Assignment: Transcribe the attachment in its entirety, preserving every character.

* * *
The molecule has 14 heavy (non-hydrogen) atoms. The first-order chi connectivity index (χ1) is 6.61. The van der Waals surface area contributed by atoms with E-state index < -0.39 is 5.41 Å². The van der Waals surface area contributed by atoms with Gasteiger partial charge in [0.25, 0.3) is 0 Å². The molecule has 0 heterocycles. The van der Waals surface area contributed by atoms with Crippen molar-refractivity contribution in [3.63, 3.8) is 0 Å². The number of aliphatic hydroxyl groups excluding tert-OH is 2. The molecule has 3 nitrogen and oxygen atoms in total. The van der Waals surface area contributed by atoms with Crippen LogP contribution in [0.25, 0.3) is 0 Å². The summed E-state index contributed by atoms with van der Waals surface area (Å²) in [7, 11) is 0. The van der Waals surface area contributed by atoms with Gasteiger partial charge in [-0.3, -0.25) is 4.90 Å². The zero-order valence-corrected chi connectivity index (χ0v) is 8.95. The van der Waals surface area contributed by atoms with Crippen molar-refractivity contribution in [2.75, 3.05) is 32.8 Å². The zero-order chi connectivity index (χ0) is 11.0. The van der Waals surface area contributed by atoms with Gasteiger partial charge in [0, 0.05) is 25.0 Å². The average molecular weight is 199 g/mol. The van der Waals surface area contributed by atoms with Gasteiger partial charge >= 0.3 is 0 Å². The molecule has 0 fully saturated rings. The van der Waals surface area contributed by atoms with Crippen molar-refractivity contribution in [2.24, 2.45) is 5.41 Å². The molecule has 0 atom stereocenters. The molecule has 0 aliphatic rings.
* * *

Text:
The molecule has 14 heavy (non-hydrogen) atoms. The first-order chi connectivity index (χ1) is 6.61. The van der Waals surface area contributed by atoms with E-state index < -0.39 is 5.41 Å². The van der Waals surface area contributed by atoms with Gasteiger partial charge in [0.25, 0.3) is 0 Å². The molecule has 0 heterocycles. The van der Waals surface area contributed by atoms with Crippen molar-refractivity contribution in [3.63, 3.8) is 0 Å². The number of aliphatic hydroxyl groups excluding tert-OH is 2. The molecule has 3 nitrogen and oxygen atoms in total. The van der Waals surface area contributed by atoms with Crippen LogP contribution in [0.25, 0.3) is 0 Å². The summed E-state index contributed by atoms with van der Waals surface area (Å²) in [7, 11) is 0. The van der Waals surface area contributed by atoms with Gasteiger partial charge in [-0.3, -0.25) is 4.90 Å². The zero-order valence-corrected chi connectivity index (χ0v) is 8.95. The van der Waals surface area contributed by atoms with Crippen molar-refractivity contribution in [2.75, 3.05) is 32.8 Å². The zero-order chi connectivity index (χ0) is 11.0. The van der Waals surface area contributed by atoms with Gasteiger partial charge in [0, 0.05) is 25.0 Å². The average molecular weight is 199 g/mol. The van der Waals surface area contributed by atoms with Gasteiger partial charge >= 0.3 is 0 Å². The molecule has 0 fully saturated rings. The van der Waals surface area contributed by atoms with Crippen molar-refractivity contribution in [2.24, 2.45) is 5.41 Å². The molecule has 0 atom stereocenters. The molecule has 0 aliphatic rings.